plaintiff has established that the “wrong is self-concealing”. See Dkt. No. 19, P. 21. In
addition, plaintiff alleges that it has sufficiently plead “self concealment” because “only the
Landlord was in a position to know about past flood history” and concealed it.
The Court has reviewed the case cited by plaintiff in support of Count IV and finds the
facts and holdings inapplicable to the case herein. In S.E.C. v. Jones, 476 F.Supp.2d 374
(S.D.N.Y. 2007) and S.E.C. v. Gabelli, 653 F.3d 49 (2d Cir. 2011), the courts discussed “self
concealment” in relation to plaintiff’s fraudulent concealment claims. Moreover, in support of
the negligent omission cause of action, plaintiff relies upon the same contentions presented in
support of the fraudulent concealment claim. See Dkt. No. 19, p. 21. Regardless of whether this
claim is styled as a fraudulent concealment or a negligent omission, it is subject to the
heightened pleading standards of Rule 9(b). Ellington Credit Fund, Ltd. v. Select Portfolio
Servicing, Inc., 837 F.Supp.2d 162, 201 (S.D.N.Y. 2011). In Part IV supra, the Court discussed
and dismissed plaintiff’s fraudulent concealment claims. Based upon the same analysis,
plaintiff’s negligent omission claim is also dismissed.
BREACH OF CONTRACT
Under New York law, causes of action for breach of contract are subject to a six-year
statute of limitations. C.P.L.R. § 213(2). A breach of contract cause of action accrues at the time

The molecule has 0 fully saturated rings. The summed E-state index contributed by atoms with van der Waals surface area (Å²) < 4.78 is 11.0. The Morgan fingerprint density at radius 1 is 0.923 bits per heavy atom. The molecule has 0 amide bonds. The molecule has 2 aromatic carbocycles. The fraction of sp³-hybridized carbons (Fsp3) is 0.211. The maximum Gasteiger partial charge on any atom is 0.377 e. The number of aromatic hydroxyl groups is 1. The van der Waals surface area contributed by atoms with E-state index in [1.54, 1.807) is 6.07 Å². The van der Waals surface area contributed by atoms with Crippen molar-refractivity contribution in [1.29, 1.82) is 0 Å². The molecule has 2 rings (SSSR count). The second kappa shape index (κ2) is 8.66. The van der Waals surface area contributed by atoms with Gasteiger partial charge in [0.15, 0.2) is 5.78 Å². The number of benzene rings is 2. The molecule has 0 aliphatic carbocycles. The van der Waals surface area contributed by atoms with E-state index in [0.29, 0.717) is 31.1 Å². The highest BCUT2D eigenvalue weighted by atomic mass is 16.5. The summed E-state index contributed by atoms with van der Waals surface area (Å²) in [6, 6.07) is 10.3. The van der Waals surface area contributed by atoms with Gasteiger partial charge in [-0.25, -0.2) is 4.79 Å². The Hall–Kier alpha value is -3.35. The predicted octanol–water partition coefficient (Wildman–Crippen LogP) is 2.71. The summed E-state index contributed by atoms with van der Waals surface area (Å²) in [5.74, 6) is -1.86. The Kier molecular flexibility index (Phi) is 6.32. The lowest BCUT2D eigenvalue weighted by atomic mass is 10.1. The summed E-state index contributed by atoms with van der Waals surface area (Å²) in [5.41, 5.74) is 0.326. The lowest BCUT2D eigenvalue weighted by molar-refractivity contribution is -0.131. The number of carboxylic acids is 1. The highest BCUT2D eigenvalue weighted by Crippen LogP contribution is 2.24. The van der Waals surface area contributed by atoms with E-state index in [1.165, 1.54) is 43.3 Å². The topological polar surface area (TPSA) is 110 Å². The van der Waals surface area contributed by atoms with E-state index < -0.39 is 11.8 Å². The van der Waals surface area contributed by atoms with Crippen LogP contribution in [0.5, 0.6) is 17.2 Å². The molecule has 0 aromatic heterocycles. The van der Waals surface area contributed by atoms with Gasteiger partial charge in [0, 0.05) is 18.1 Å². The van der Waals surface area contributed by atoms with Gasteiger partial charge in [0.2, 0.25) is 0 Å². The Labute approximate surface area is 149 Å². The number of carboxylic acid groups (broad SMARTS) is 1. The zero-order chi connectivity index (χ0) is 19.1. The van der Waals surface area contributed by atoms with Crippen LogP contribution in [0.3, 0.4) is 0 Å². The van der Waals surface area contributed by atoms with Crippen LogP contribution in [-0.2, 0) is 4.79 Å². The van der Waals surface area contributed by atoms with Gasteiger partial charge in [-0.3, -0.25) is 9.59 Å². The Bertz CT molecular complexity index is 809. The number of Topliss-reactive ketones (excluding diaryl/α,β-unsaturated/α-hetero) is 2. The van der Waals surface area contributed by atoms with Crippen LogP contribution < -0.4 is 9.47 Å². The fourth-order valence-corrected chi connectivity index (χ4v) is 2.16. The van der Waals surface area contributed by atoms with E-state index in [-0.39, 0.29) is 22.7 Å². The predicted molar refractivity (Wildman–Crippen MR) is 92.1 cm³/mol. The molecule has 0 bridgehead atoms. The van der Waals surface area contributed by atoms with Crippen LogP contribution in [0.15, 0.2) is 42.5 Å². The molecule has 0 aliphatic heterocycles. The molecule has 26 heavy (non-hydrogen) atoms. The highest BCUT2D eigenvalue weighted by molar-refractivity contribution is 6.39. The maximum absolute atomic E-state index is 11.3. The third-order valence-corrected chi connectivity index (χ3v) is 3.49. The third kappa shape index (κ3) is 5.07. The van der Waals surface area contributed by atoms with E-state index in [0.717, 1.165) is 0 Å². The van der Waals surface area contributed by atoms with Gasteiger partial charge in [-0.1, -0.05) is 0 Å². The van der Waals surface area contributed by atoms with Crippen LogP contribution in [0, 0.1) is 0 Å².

of the breach, even if no damage occurs until later. Ely–Cruikshank Co., Inc. v. Bank of
Montreal, 81 N.Y.2d 399, 402–03 (1993) (refusing to postpone running of statute of limitations
for contract action where plaintiff was allegedly unaware of the breach at the time it occurred).
Defendant argues that Count V of the complaint must be dismissed because it is barred
by the statute of limitations. Specifically, defendant argues that the action accrued on the date
that the Lease was executed. Plaintiff argues that the Lease provides that the premises, “be
used” as a hunting, fishing, and camping store and that this is a continuing representation.
Plaintiff claims the consequences of the September 2011 flood give rise to the breach of contract
claim and further assert that the action accrued in May 2012 when insurers refused to provide
all-risk coverage. Moreover, plaintiff claims that even if the accrual date was the June 2006
food, that flood occurred less than six years before the complaint was filed. Therefore, plaintiff
argues that under either theory, the action is timely. Plaintiff has failed to relevant cite to any
caselaw in support of it’s position.
Plaintiff’s arguments lack merit. The representation as to the terms of plaintiff’s tenancy
status was false when made. Lana & Edward's Realty Corp. v. Katz/Weinstein P’ship, 2010 WL
963564, at *3 -5 (N.Y.Sup. 2010). “[I]nasmuch as plaintiff had a remedy at the time of the
execution of the contract, this is when plaintiff's breach of contract claim accrued”. Id. (citing
W. 90th Owners Corp. v. Schlechter, 137 A.D.2d 456, 458 (1988)). Here, the statute of
limitations on plaintiff's breach of contract cause of action against defendant began to run when
the Lease was executed on April 16, 2004. Therefore, the six-year statute of limitations on this
cause of action expired on April 16, 2010. See Lazzarino v. Warner Bros. Entm’t, Inc., 2006 WL
3069276, at *8 -9 (N.Y.Sup. 2006).
FAILURE TO JOIN AN INDISPENSABLE PARTY
As the Court has granted defendant’s motion to dismiss plaintiff’s complaint in its
entirety, plaintiff’s alternate request for relief pursuant to Fed. R. Civ. P. 12(b)(7) is moot.
Based upon the foregoing, it is
ORDERED, that defendant’s motion for dismissal of plaintiff’s complaint pursuant to
Fed. R. Civ. P. 12(b)(6) (Dkt. No. 14) is GRANTED for the reasons set forth above.
The Clerk is directed to close the case.
IT IS SO ORDERED.
Dated: February 11, 2013
Albany, New York